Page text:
1. There has to be clearance of the boring bar 'bungs' so they fit in the case.
  2. There has to be clearance of the boring bar in the bearings so it can turn.
  3. There is a tolerance when setting the cutter.
  4. The cutter cannot cut precisely to size.
  5. The boring bar is not infinitely rigid so will flex away from the cutting forces.

Think of these compounding clearances and resultant errors when you picture the 'engineer' pushing the tool through your case at a variable rate on the end of his cordless drill... Line boring requires machinery and precision which very few machinists can achieve even though they '...set the cutter with a one micron gauge...' as if this means the holes will come out the right size.

If you still want to get a line bore, ask the company if they can or will supply an inspection certificate detailing the bore sizes, degree of uncertainty, and copies of their NAMAS-accredited calibration certificates for the measuring instruments used. And don't hold your breath.

Now of course there are many engines out there using line bored cases, but if they enjoy a long life it will be through luck, not precision engineering. I have lost count of the number of engines I have seen fail due to this inability to machine to limits - try not to be another victim.
 

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How many miles a year does the car cover? Is it a daily driver or just a weekend cruiser? If the latter then to be honest I wouldn't worry about it, don't go too thin with the oil; something like a 20/50
/\ /\ WHS /\ /\
 

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Discussion Starter #18
Also add in the gamble that it is likely to end up nowhere near VW tolerances, and it could seize in short order (see the recent post about this) or give you low oil pressure in a few thousand miles. Oh, and don't forget that 40 year-old cases are well past their sell-by and ready to develop cracks.

Think for a moment that we are looking for 0.0008"/0.020mm tolerance on the bore diameter - half that for the radius, ie. 10 microns. Now consider the following:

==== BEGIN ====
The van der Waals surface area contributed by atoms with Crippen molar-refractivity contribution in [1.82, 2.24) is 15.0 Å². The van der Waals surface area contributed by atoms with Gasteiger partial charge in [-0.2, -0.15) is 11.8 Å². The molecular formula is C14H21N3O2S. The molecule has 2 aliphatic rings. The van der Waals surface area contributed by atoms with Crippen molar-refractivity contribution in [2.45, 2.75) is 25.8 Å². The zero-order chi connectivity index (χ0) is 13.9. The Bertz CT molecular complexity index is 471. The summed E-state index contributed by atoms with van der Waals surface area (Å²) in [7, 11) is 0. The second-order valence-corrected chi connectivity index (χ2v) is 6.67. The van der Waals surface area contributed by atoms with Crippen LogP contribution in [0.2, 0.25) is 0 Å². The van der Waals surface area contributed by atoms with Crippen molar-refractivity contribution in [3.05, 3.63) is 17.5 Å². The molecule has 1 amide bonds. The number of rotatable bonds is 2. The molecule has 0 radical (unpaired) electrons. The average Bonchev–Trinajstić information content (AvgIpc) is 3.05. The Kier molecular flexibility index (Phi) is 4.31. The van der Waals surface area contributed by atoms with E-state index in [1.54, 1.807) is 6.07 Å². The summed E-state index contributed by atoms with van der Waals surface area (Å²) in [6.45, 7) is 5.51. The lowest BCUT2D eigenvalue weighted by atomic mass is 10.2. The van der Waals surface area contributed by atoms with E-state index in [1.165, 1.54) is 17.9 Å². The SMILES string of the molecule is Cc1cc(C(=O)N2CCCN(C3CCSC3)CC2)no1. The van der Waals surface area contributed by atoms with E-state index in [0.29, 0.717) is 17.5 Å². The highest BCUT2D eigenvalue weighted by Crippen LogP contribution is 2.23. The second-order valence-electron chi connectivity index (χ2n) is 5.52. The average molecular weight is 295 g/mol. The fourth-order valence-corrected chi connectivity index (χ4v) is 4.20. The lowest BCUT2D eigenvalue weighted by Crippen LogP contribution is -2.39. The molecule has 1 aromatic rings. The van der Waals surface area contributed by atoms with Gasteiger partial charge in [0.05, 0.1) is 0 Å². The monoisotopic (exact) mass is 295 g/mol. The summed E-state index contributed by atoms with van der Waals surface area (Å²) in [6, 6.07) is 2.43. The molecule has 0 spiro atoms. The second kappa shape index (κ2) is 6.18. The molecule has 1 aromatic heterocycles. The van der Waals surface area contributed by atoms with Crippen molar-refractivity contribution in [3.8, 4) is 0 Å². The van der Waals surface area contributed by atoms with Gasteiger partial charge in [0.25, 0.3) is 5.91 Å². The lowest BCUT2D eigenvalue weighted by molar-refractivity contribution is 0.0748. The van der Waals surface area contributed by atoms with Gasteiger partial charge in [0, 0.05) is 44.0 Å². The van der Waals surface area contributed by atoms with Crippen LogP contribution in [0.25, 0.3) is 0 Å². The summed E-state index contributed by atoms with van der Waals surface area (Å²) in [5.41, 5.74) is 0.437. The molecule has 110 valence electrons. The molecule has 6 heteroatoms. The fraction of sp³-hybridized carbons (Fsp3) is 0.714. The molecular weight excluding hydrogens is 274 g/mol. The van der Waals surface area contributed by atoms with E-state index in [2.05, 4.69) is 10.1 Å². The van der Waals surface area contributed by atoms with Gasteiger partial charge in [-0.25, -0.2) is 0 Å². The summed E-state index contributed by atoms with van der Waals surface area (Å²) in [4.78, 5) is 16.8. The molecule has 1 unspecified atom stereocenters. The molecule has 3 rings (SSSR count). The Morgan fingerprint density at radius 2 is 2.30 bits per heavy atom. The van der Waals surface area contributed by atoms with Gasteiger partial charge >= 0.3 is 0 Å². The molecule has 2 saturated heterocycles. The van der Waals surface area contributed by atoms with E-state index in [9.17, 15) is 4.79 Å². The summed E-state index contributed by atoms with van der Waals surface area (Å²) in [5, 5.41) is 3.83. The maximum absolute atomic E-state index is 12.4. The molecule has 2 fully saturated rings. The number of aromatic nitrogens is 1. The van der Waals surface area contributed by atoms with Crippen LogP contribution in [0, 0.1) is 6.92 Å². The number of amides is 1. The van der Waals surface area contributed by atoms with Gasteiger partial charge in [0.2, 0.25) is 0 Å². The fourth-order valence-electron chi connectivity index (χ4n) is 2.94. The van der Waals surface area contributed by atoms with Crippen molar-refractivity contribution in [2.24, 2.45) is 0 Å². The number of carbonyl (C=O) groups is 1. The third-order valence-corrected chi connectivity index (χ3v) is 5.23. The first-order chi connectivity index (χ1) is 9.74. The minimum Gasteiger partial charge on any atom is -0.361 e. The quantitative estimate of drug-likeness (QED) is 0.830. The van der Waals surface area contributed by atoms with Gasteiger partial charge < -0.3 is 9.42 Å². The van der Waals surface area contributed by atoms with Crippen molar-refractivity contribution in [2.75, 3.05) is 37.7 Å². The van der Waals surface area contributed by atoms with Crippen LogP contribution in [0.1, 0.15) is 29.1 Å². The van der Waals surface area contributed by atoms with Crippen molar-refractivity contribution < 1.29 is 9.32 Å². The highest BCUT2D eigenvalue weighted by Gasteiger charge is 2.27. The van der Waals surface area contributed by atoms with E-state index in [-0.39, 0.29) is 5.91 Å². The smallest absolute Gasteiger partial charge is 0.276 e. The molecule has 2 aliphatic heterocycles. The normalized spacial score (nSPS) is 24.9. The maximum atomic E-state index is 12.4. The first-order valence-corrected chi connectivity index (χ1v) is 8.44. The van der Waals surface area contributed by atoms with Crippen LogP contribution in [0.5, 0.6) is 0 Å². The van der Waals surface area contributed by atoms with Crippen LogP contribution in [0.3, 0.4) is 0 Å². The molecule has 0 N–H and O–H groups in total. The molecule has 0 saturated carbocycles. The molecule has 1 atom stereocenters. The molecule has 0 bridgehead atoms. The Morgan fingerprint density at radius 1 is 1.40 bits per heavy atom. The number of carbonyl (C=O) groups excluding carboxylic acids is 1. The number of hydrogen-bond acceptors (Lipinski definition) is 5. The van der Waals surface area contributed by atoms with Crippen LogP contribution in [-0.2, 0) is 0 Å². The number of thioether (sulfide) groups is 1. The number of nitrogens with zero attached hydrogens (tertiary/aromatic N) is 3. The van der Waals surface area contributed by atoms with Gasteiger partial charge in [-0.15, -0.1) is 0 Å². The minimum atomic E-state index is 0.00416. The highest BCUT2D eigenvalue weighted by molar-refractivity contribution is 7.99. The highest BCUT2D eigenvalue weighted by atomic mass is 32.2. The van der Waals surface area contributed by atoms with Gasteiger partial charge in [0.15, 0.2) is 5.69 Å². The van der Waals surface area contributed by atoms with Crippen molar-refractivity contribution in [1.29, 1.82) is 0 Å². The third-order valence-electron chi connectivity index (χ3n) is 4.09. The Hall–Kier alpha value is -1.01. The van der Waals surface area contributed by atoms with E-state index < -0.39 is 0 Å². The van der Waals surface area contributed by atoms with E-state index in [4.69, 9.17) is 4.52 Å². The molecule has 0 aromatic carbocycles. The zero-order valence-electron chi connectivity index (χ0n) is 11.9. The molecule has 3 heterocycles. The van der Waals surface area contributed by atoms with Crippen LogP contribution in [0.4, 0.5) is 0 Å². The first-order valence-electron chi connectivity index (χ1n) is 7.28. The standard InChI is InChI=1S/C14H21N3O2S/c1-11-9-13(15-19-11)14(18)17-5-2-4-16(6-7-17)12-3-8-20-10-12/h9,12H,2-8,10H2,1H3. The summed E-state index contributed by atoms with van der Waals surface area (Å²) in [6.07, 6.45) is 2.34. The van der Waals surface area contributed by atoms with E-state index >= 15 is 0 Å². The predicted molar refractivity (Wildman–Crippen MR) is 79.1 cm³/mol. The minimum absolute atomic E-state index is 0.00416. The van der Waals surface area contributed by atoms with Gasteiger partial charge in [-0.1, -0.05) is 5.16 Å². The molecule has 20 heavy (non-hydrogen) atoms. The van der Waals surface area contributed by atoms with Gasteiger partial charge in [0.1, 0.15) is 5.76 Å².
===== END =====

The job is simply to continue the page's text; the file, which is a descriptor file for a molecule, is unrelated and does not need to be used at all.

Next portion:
1. There has to be clearance of the boring bar 'bungs' so they fit in the case.
  2. There has to be clearance of the boring bar in the bearings so it can turn.
  3. There is a tolerance when setting the cutter.
  4. The cutter cannot cut precisely to size.
  5. The boring bar is not infinitely rigid so will flex away from the cutting forces.

Think of these compounding clearances and resultant errors when you picture the 'engineer' pushing the tool through your case at a variable rate on the end of his cordless drill... Line boring requires machinery and precision which very few machinists can achieve even though they '...set the cutter with a one micron gauge...' as if this means the holes will come out the right size.

If you still want to get a line bore, ask the company if they can or will supply an inspection certificate detailing the bore sizes, degree of uncertainty, and copies of their NAMAS-accredited calibration certificates for the measuring instruments used. And don't hold your breath.

Now of course there are many engines out there using line bored cases, but if they enjoy a long life it will be through luck, not precision engineering. I have lost count of the number of engines I have seen fail due to this inability to machine to limits - try not to be another victim.
In that case I'm just going to run the engine till she stops and build a new one myself
 

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In that case I'm just going to run the engine till she stops and build a new one myself
True story. I bought a 1300TP Beetle from Bristol Volksfest way back and drove it home to North Devon with the advice that it would require a rebuild in pretty short order. I tuned it, made sure the tinware and seals were sound, and tried to kill that engine, I really did, because I wanted to know how it would fail. 2mm endfloat, oil light always flickering at idle, sounded like a bucket of hardcore, burnt oil at about the same rate as petrol, but would it die? Not a chance. A customer even used it as a courtesy car driving 75 miles each way to his home while I worked on his Bay.

I eventually dismantled the engine when I got bored of trying to break it and it turned out to be a totally original high mileage engine which had never been machined. All the main bearings were loose in the case but I think there was just enough oil getting round and the clearances were just so huge it simply couldn't seize; the rings had all but lost tension and a couple were in several pieces. It takes a lot to kill a properly engineered and built flat four, however well-meaning but poorly performed machining work can see it seize solid in 30 seconds, as I have witnessed.
 

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As beetle bank says.
The machining is key to the success of an engine build. You can prep the build all ya want, but if the align bore job is done wrong, your freshly built motor is still..... 💩